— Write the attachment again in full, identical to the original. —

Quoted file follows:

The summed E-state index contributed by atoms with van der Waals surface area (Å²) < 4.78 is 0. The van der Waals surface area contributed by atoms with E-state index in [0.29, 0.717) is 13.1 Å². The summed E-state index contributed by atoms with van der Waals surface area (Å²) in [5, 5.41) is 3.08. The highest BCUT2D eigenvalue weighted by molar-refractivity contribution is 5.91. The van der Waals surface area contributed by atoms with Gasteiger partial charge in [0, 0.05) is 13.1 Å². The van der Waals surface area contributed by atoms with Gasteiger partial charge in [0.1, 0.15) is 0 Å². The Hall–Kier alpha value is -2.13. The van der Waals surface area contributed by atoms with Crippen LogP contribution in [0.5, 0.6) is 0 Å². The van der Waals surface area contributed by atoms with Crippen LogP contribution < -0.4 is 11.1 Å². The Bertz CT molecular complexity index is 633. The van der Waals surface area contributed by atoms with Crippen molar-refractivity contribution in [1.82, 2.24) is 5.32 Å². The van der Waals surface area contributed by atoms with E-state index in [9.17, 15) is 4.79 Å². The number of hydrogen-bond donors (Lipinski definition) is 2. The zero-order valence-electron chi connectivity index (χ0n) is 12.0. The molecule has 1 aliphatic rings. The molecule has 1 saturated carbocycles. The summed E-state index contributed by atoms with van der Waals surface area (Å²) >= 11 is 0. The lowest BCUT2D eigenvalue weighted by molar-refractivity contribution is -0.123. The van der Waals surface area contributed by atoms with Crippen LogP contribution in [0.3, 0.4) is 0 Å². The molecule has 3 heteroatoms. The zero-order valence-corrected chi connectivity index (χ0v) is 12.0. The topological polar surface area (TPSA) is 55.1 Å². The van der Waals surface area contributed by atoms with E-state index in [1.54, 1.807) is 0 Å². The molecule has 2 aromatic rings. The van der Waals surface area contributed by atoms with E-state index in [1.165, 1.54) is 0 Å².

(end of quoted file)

The summed E-state index contributed by atoms with van der Waals surface area (Å²) < 4.78 is 0. The van der Waals surface area contributed by atoms with E-state index in [0.29, 0.717) is 13.1 Å². The summed E-state index contributed by atoms with van der Waals surface area (Å²) in [5, 5.41) is 3.08. The highest BCUT2D eigenvalue weighted by molar-refractivity contribution is 5.91. The van der Waals surface area contributed by atoms with Gasteiger partial charge in [0, 0.05) is 13.1 Å². The van der Waals surface area contributed by atoms with Gasteiger partial charge in [0.1, 0.15) is 0 Å². The Hall–Kier alpha value is -2.13. The van der Waals surface area contributed by atoms with Crippen LogP contribution in [0.5, 0.6) is 0 Å². The van der Waals surface area contributed by atoms with Crippen LogP contribution < -0.4 is 11.1 Å². The Bertz CT molecular complexity index is 633. The van der Waals surface area contributed by atoms with Crippen molar-refractivity contribution in [1.82, 2.24) is 5.32 Å². The van der Waals surface area contributed by atoms with E-state index in [9.17, 15) is 4.79 Å². The number of hydrogen-bond donors (Lipinski definition) is 2. The zero-order valence-electron chi connectivity index (χ0n) is 12.0. The molecule has 1 aliphatic rings. The molecule has 1 saturated carbocycles. The summed E-state index contributed by atoms with van der Waals surface area (Å²) >= 11 is 0. The lowest BCUT2D eigenvalue weighted by molar-refractivity contribution is -0.123. The van der Waals surface area contributed by atoms with Crippen LogP contribution in [0.3, 0.4) is 0 Å². The molecule has 3 heteroatoms. The zero-order valence-corrected chi connectivity index (χ0v) is 12.0. The topological polar surface area (TPSA) is 55.1 Å². The van der Waals surface area contributed by atoms with E-state index in [1.54, 1.807) is 0 Å². The molecule has 2 aromatic rings. The van der Waals surface area contributed by atoms with E-state index in [1.165, 1.54) is 0 Å².